The rhythm. The hook has to be great. The lyrics of the hook. The voice. And, of course, the timing. If the timing is wrong, it’s almost impossible. It would be nice if one could know the secret behind a song’s success!
Is that a focus for you on this new record?
I still like to do — hopefully! — perfect dance-pop songs. If there’s next album, maybe there’ll be a new sound or direction. But for this one, I definitely want pop.
What’s it like to work with the pop stars of today vs. icons like Donna Summer and Debbie Harry decades ago?
It’s quite different. Now, it’s not only the act of collaboration with an artist, it’s with the surrounding team. Every act now has a manager, a producer, a vocal producer — which we never had, one musician who becomes co-producer, another becomes executive producer, so it’s a lot of involvement with a lot of people for every song. That’s one of the reasons it takes so long to record and finish these days.
Who was the most surprising experience with a collaborator on your new record?
Well, my favorite song is with Sia. She did most of the work by herself in the studio. I gave her the tracks, just a little bit of a melody. And then she changed it, she gave her input and wrote the lyrics. After a few weeks, she sent me the tapes and I loved it! I didn’t know what I would have changed, because it was perfect.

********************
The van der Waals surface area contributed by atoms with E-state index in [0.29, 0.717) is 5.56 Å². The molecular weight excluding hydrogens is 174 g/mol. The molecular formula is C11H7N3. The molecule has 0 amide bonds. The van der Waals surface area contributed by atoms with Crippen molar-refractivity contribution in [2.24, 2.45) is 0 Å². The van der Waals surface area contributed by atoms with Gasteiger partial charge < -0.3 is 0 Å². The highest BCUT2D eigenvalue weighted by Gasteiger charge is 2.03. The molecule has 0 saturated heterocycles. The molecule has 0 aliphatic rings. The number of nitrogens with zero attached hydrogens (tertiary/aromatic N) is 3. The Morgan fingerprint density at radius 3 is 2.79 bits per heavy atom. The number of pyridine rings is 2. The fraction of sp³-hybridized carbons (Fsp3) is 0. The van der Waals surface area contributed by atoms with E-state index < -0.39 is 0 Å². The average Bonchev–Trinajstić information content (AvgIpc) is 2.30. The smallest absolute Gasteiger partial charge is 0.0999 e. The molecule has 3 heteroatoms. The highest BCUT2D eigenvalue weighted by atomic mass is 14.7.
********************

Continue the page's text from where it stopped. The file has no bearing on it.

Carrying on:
How about Kylie Minogue?
Kylie! She’s such a professional. She was great. We did some recording in London and finished in Los Angeles and did the video there. She is a dynamic little lady! She’s dancing in the video, and is absolutely engaging.
She’s covered “I Feel Love” in concert, actually. I wanted to talk about that song — David Bowie said that when Brian Eno heard it, he rushed in and said it was the sound of the future when they heard it on the radio. Did you and Donna know it was special right away?
The idea of that album was, “Let’s have the sounds of the ’50s and ’60s, Motown, then the ’70s. Then the challenge was to figure out how a song would sound in 20 years. I thought the only way to do it would be to use a synthesizer and computers to do all the instruments. There’s the bass, there’s a snare, a kick, a hi-hat, all produced by synthesizers. It created a modern, mechanical feel. Then, you add the voice of Donna Summer and it’s melodic and sexy. That’s a big part of its success still: you have this metallic machine sound that becomes seductive.
Does it surprise you how long it’s held up? What stands out to you now?